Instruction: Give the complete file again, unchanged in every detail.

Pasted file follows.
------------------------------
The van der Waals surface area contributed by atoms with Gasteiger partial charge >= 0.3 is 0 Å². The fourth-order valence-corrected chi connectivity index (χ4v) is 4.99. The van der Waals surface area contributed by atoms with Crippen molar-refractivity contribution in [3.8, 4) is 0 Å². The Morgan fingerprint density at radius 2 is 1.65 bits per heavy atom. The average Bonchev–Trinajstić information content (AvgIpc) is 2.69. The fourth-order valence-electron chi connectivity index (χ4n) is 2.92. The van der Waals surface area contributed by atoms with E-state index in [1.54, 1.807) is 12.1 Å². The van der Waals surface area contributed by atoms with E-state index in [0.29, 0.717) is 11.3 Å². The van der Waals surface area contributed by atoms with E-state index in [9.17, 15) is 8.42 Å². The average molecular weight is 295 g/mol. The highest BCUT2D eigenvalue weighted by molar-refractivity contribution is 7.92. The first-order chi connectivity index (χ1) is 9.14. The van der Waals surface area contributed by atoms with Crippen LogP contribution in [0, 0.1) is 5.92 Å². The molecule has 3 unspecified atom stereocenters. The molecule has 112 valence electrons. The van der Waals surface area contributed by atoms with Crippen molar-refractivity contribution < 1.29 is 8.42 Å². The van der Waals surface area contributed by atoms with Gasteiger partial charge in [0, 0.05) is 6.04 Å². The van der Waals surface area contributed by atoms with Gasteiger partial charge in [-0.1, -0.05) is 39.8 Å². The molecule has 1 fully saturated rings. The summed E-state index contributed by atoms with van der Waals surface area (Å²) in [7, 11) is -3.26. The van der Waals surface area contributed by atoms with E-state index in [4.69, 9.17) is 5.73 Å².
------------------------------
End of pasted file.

The van der Waals surface area contributed by atoms with Gasteiger partial charge >= 0.3 is 0 Å². The fourth-order valence-corrected chi connectivity index (χ4v) is 4.99. The van der Waals surface area contributed by atoms with Crippen molar-refractivity contribution in [3.8, 4) is 0 Å². The Morgan fingerprint density at radius 2 is 1.65 bits per heavy atom. The average Bonchev–Trinajstić information content (AvgIpc) is 2.69. The fourth-order valence-electron chi connectivity index (χ4n) is 2.92. The van der Waals surface area contributed by atoms with E-state index in [1.54, 1.807) is 12.1 Å². The van der Waals surface area contributed by atoms with E-state index in [0.29, 0.717) is 11.3 Å². The van der Waals surface area contributed by atoms with E-state index in [9.17, 15) is 8.42 Å². The average molecular weight is 295 g/mol. The highest BCUT2D eigenvalue weighted by molar-refractivity contribution is 7.92. The first-order chi connectivity index (χ1) is 9.14. The van der Waals surface area contributed by atoms with Crippen LogP contribution in [0, 0.1) is 5.92 Å². The molecule has 3 unspecified atom stereocenters. The molecule has 112 valence electrons. The van der Waals surface area contributed by atoms with Crippen molar-refractivity contribution < 1.29 is 8.42 Å². The van der Waals surface area contributed by atoms with Gasteiger partial charge in [0, 0.05) is 6.04 Å². The van der Waals surface area contributed by atoms with Gasteiger partial charge in [-0.1, -0.05) is 39.8 Å². The molecule has 1 fully saturated rings. The summed E-state index contributed by atoms with van der Waals surface area (Å²) in [7, 11) is -3.26. The van der Waals surface area contributed by atoms with E-state index in [4.69, 9.17) is 5.73 Å².